ABSTRACT: In recent years platinum-based chemotherapy has become the standard of care for patients with good performance status after complete resection in stages IB-IIIA non-small-cell lung cancer (NSCLC), although the benefit is mainly in stages II and IIIA.
In a retrospective trial we evaluate the clinical efficacy and toxicity profile of a platinum- and taxanes-based adjuvant chemotherapy in completely resected IB-IIIA NSCLC. The primary end point was relapse- free survival (RFS); principal secondary end points were overall survival (OS) and safety of the regimen. Potential predictive factors of efficacy and clinical patterns of relapse were also analysed.
From January 2003 to December 2006, 41 patients met the inclusion criteria and were evaluable. Median age at diagnosis was 68.1 years (CI 95% 54-72; range 45-78). Most patients were males (87.7%) and had an Eastern Cooperative Oncology Group performance status score (PS) of 0-1 (87.8%), and 53.6% had adenocarcinomas. Pathological stages were as follow: 48.7% stage IB, 24.3% stage II and 26.8% stage IIIA. 75.6% of patients underwent a lobectomy and mediastinal lymphadenectomy and were treated with a combination of carboplatin AUC6 and paclitaxel 200 mg/m2 (85.36%) for 3 or 4 cycles. With a median follow-up of 18.2 months (range 5.1-46.5), 26 patients (63%) were free of disease and 32 of them were alive (78%). Median RFS was 12.1 months (CI 95% 9.8-14.9) and median OS had not been reached at the time of analysis. Patients with PS< or =1 at diagnosis had a higher RFS [p=0.051 (CI 95% 0.90-0.96)]. Toxicity was generally mild and haematologic events were the most frequent. Non-haematologic toxic effects of chemotherapy were asthenia/ anorexia (12.2%), nausea/vomiting (12.2%) and peripheral neuropathy (17%), but severe toxic effects (grade 3 or greater) were uncommon (<10%). We did not observe treatment-related deaths.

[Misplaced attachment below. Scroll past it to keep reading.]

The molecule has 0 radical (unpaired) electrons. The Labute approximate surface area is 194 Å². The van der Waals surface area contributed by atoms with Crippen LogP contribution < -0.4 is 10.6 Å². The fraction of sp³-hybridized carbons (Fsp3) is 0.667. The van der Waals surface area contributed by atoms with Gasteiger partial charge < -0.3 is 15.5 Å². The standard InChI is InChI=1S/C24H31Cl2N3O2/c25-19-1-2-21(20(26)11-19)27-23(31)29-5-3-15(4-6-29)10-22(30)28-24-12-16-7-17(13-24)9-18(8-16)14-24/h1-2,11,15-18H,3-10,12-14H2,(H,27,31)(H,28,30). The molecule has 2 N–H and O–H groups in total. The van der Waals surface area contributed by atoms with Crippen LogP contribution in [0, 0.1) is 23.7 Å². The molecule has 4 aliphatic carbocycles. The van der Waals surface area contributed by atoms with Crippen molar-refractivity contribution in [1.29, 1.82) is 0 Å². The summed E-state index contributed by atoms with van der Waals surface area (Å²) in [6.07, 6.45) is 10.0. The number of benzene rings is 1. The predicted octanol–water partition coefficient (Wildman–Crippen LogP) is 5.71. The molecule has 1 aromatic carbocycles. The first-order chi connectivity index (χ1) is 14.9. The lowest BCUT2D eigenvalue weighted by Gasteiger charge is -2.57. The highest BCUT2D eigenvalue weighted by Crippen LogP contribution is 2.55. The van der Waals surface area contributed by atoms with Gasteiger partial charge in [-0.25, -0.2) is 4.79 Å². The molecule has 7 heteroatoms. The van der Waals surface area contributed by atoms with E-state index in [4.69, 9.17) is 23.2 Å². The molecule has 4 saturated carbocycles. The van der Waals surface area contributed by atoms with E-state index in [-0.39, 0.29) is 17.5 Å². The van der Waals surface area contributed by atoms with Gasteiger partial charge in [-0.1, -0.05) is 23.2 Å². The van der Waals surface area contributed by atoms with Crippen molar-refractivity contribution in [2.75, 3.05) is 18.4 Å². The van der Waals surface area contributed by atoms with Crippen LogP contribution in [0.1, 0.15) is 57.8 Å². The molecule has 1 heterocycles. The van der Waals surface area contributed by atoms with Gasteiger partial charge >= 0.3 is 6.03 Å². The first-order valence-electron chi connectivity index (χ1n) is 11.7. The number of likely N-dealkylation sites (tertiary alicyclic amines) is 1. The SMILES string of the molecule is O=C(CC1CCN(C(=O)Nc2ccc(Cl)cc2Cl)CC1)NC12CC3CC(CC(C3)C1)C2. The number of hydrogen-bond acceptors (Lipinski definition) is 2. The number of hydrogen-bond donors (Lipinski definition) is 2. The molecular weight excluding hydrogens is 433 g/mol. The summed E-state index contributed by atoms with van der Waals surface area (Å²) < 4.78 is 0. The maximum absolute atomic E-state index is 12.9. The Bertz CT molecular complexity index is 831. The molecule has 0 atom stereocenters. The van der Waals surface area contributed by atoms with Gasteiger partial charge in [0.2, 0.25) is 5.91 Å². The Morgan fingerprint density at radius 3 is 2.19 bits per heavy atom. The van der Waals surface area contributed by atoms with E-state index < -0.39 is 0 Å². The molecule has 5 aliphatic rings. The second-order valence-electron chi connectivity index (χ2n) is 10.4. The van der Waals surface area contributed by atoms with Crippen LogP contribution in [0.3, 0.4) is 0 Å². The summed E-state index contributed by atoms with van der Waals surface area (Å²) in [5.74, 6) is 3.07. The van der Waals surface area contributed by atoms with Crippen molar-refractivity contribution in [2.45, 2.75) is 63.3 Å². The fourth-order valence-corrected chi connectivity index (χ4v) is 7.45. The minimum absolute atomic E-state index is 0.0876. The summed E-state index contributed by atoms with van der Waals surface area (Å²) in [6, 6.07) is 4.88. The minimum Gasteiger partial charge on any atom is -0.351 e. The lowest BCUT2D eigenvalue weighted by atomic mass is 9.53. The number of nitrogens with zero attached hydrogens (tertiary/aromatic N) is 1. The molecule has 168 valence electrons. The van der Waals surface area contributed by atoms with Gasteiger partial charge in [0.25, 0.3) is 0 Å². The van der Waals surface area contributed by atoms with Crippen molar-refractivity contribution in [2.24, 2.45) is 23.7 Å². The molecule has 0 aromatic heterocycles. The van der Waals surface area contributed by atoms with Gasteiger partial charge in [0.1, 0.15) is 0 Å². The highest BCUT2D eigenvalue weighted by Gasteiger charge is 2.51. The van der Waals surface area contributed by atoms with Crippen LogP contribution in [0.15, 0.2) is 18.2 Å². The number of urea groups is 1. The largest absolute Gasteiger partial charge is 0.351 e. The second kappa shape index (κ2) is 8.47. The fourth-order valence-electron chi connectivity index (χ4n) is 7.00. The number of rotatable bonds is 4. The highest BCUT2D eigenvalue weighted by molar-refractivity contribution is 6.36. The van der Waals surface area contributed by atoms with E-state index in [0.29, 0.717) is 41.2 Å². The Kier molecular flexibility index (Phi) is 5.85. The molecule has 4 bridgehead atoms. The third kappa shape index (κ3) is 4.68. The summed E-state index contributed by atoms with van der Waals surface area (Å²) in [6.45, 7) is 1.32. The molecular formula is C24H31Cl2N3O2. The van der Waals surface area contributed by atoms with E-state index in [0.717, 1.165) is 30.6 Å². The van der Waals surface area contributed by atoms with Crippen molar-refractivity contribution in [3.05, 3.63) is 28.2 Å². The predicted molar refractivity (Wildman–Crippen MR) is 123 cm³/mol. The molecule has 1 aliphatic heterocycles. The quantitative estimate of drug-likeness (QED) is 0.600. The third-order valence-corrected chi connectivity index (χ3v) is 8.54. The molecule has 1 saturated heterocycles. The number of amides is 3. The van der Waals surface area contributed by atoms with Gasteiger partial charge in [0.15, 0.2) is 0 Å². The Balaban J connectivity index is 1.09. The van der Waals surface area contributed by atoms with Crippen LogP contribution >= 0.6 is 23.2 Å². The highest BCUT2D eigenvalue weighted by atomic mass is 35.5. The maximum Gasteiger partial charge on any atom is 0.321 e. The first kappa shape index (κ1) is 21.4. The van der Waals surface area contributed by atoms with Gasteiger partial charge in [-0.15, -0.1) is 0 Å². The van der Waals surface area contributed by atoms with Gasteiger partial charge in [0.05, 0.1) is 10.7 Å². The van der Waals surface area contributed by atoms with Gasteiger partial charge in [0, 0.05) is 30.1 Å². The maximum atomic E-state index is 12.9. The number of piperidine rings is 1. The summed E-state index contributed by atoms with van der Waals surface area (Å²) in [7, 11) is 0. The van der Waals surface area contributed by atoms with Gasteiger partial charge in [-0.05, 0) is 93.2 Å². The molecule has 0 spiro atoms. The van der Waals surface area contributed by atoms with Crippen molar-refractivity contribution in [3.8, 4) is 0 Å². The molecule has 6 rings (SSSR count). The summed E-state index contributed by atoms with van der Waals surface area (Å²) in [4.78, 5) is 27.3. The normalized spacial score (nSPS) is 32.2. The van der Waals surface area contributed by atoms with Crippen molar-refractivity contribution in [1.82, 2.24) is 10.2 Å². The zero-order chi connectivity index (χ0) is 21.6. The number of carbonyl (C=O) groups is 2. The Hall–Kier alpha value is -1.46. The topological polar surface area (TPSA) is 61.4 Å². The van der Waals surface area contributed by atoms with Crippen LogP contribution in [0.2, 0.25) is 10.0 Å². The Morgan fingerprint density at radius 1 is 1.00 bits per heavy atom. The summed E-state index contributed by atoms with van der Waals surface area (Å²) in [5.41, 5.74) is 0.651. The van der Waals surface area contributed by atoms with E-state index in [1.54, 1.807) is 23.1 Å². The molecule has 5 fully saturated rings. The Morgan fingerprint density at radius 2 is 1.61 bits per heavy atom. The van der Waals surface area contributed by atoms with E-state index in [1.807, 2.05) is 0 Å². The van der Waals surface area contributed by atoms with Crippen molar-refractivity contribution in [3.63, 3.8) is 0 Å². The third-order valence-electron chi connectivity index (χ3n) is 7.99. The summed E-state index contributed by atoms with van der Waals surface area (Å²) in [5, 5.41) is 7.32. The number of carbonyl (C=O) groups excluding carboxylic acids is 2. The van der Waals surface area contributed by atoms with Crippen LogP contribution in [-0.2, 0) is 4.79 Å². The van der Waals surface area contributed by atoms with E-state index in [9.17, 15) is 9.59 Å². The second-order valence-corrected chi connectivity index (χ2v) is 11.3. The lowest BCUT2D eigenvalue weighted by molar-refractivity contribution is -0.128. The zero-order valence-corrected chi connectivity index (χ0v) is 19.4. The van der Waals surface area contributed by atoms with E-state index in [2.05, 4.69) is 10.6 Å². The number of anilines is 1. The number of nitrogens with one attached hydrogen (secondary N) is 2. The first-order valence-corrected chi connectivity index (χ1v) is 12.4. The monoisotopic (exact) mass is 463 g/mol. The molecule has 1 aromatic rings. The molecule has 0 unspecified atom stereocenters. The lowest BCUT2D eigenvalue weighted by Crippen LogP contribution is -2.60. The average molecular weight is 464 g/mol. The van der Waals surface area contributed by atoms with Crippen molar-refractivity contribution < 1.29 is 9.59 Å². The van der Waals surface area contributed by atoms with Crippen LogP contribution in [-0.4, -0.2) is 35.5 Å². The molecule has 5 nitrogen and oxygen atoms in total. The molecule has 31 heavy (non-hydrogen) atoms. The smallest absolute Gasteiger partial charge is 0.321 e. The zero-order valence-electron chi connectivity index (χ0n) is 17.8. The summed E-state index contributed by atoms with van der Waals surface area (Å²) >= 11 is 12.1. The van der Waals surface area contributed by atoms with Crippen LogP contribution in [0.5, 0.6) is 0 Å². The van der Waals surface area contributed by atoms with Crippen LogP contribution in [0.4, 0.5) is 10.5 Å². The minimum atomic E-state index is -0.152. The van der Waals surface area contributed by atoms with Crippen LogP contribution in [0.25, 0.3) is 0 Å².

Platinum-taxane-based adjuvant chemotherapy in IB-IIIA NSCLC following complete resection is feasible, well tolerated and can be delivered in most patients in the adjuvant setting. Ongoing molecular studies may have value in determining which patients will benefit from adjuvant chemotherapy.
Clinical and Translational Oncology 10/2008; 10(9):560-71. · 1.33 Impact Factor